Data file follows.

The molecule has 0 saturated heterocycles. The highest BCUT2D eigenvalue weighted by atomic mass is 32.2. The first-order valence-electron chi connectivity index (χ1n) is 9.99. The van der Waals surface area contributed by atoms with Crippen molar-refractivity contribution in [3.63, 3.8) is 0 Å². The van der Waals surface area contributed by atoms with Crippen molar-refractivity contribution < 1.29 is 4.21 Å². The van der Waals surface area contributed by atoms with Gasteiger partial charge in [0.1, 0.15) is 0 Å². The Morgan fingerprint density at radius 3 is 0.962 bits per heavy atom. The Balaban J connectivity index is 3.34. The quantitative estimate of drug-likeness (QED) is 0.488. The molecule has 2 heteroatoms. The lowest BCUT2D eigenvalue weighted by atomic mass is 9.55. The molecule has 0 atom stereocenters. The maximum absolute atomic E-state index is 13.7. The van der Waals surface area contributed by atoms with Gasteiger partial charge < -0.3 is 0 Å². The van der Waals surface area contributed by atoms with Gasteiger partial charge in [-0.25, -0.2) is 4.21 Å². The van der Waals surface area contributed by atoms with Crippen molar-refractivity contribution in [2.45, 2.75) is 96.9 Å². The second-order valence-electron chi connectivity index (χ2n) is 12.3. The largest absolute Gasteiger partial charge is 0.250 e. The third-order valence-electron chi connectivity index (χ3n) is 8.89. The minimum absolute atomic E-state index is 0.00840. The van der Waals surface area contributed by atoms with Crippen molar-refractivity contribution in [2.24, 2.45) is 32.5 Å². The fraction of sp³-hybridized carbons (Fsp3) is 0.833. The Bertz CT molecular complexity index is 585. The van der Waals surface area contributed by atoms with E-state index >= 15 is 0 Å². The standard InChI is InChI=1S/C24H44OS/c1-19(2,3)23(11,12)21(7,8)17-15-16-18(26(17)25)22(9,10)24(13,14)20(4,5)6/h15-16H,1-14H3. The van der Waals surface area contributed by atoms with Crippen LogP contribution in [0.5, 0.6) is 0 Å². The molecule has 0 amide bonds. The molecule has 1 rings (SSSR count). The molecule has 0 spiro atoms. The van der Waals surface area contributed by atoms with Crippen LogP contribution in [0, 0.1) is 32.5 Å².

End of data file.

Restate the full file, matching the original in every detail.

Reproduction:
The molecule has 0 saturated heterocycles. The highest BCUT2D eigenvalue weighted by atomic mass is 32.2. The first-order valence-electron chi connectivity index (χ1n) is 9.99. The van der Waals surface area contributed by atoms with Crippen molar-refractivity contribution in [3.63, 3.8) is 0 Å². The van der Waals surface area contributed by atoms with Crippen molar-refractivity contribution < 1.29 is 4.21 Å². The van der Waals surface area contributed by atoms with Gasteiger partial charge in [0.1, 0.15) is 0 Å². The Morgan fingerprint density at radius 3 is 0.962 bits per heavy atom. The Balaban J connectivity index is 3.34. The quantitative estimate of drug-likeness (QED) is 0.488. The molecule has 2 heteroatoms. The lowest BCUT2D eigenvalue weighted by atomic mass is 9.55. The molecule has 0 atom stereocenters. The maximum absolute atomic E-state index is 13.7. The van der Waals surface area contributed by atoms with Gasteiger partial charge < -0.3 is 0 Å². The van der Waals surface area contributed by atoms with Gasteiger partial charge in [-0.25, -0.2) is 4.21 Å². The van der Waals surface area contributed by atoms with Crippen molar-refractivity contribution in [2.45, 2.75) is 96.9 Å². The second-order valence-electron chi connectivity index (χ2n) is 12.3. The largest absolute Gasteiger partial charge is 0.250 e. The third-order valence-electron chi connectivity index (χ3n) is 8.89. The minimum absolute atomic E-state index is 0.00840. The van der Waals surface area contributed by atoms with Crippen molar-refractivity contribution in [2.24, 2.45) is 32.5 Å². The fraction of sp³-hybridized carbons (Fsp3) is 0.833. The Bertz CT molecular complexity index is 585. The van der Waals surface area contributed by atoms with E-state index >= 15 is 0 Å². The standard InChI is InChI=1S/C24H44OS/c1-19(2,3)23(11,12)21(7,8)17-15-16-18(26(17)25)22(9,10)24(13,14)20(4,5)6/h15-16H,1-14H3. The van der Waals surface area contributed by atoms with Crippen LogP contribution in [0.5, 0.6) is 0 Å². The molecule has 0 amide bonds. The molecule has 1 rings (SSSR count). The molecule has 0 spiro atoms. The van der Waals surface area contributed by atoms with Crippen LogP contribution in [0, 0.1) is 32.5 Å².